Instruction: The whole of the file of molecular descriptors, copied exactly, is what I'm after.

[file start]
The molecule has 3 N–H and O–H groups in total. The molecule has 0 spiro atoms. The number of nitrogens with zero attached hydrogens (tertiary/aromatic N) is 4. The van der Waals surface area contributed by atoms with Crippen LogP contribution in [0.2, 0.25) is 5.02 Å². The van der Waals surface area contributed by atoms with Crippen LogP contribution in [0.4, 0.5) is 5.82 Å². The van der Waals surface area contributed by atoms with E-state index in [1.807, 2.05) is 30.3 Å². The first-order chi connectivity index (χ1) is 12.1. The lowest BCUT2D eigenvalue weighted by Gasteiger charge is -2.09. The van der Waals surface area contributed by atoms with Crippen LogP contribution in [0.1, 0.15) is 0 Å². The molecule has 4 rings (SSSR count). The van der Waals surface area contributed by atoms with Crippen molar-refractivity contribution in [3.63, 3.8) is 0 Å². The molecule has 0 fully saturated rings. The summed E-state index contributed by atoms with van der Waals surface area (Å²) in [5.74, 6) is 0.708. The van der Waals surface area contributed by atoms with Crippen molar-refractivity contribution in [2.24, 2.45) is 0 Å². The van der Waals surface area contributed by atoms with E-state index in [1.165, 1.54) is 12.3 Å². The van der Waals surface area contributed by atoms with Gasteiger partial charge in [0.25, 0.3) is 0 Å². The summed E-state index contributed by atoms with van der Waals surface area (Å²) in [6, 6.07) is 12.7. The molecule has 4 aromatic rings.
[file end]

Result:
The molecule has 3 N–H and O–H groups in total. The molecule has 0 spiro atoms. The number of nitrogens with zero attached hydrogens (tertiary/aromatic N) is 4. The van der Waals surface area contributed by atoms with Crippen LogP contribution in [0.2, 0.25) is 5.02 Å². The van der Waals surface area contributed by atoms with Crippen LogP contribution in [0.4, 0.5) is 5.82 Å². The van der Waals surface area contributed by atoms with E-state index in [1.807, 2.05) is 30.3 Å². The first-order chi connectivity index (χ1) is 12.1. The lowest BCUT2D eigenvalue weighted by Gasteiger charge is -2.09. The van der Waals surface area contributed by atoms with Crippen LogP contribution in [0.1, 0.15) is 0 Å². The molecule has 4 rings (SSSR count). The van der Waals surface area contributed by atoms with Crippen molar-refractivity contribution in [3.63, 3.8) is 0 Å². The molecule has 0 fully saturated rings. The summed E-state index contributed by atoms with van der Waals surface area (Å²) in [5.74, 6) is 0.708. The van der Waals surface area contributed by atoms with Crippen molar-refractivity contribution in [2.24, 2.45) is 0 Å². The van der Waals surface area contributed by atoms with E-state index in [1.165, 1.54) is 12.3 Å². The van der Waals surface area contributed by atoms with Gasteiger partial charge in [0.25, 0.3) is 0 Å². The summed E-state index contributed by atoms with van der Waals surface area (Å²) in [6, 6.07) is 12.7. The molecule has 4 aromatic rings.